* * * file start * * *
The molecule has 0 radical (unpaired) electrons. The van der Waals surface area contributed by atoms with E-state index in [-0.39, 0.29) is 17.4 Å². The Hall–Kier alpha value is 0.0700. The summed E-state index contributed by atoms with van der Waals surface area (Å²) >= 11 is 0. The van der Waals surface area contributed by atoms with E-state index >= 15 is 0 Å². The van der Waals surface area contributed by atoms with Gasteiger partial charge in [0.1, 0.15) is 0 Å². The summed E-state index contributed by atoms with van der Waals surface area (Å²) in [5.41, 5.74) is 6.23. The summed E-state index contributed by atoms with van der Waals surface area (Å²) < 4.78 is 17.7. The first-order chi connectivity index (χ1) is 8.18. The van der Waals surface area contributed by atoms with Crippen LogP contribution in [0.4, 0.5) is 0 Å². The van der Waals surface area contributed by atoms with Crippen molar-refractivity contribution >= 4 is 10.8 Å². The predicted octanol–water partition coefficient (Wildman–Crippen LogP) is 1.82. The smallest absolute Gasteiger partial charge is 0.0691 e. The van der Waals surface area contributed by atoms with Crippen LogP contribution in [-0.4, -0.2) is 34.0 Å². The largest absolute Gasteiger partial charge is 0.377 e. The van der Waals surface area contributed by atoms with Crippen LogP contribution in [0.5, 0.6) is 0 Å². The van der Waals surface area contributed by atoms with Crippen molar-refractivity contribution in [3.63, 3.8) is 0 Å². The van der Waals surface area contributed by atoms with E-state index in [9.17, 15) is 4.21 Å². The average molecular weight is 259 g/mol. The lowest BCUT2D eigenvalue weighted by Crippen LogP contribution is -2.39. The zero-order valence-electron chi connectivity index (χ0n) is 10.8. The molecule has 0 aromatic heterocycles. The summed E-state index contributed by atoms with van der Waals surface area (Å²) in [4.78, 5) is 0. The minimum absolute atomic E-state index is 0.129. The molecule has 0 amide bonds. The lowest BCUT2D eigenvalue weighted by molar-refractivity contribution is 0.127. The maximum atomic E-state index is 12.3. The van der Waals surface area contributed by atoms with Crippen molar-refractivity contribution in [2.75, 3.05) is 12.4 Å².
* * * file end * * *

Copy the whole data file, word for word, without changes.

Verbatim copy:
The molecule has 0 radical (unpaired) electrons. The van der Waals surface area contributed by atoms with E-state index in [-0.39, 0.29) is 17.4 Å². The Hall–Kier alpha value is 0.0700. The summed E-state index contributed by atoms with van der Waals surface area (Å²) >= 11 is 0. The van der Waals surface area contributed by atoms with E-state index >= 15 is 0 Å². The van der Waals surface area contributed by atoms with Gasteiger partial charge in [0.1, 0.15) is 0 Å². The summed E-state index contributed by atoms with van der Waals surface area (Å²) in [5.41, 5.74) is 6.23. The summed E-state index contributed by atoms with van der Waals surface area (Å²) < 4.78 is 17.7. The first-order chi connectivity index (χ1) is 8.18. The van der Waals surface area contributed by atoms with Crippen LogP contribution in [0.4, 0.5) is 0 Å². The van der Waals surface area contributed by atoms with Crippen molar-refractivity contribution >= 4 is 10.8 Å². The predicted octanol–water partition coefficient (Wildman–Crippen LogP) is 1.82. The smallest absolute Gasteiger partial charge is 0.0691 e. The van der Waals surface area contributed by atoms with Crippen LogP contribution in [-0.4, -0.2) is 34.0 Å². The largest absolute Gasteiger partial charge is 0.377 e. The van der Waals surface area contributed by atoms with Crippen LogP contribution in [0.5, 0.6) is 0 Å². The van der Waals surface area contributed by atoms with Crippen molar-refractivity contribution in [3.63, 3.8) is 0 Å². The van der Waals surface area contributed by atoms with E-state index in [9.17, 15) is 4.21 Å². The average molecular weight is 259 g/mol. The lowest BCUT2D eigenvalue weighted by Crippen LogP contribution is -2.39. The zero-order valence-electron chi connectivity index (χ0n) is 10.8. The molecule has 0 aromatic heterocycles. The summed E-state index contributed by atoms with van der Waals surface area (Å²) in [4.78, 5) is 0. The minimum absolute atomic E-state index is 0.129. The molecule has 0 amide bonds. The lowest BCUT2D eigenvalue weighted by molar-refractivity contribution is 0.127. The maximum atomic E-state index is 12.3. The van der Waals surface area contributed by atoms with Crippen molar-refractivity contribution in [2.75, 3.05) is 12.4 Å².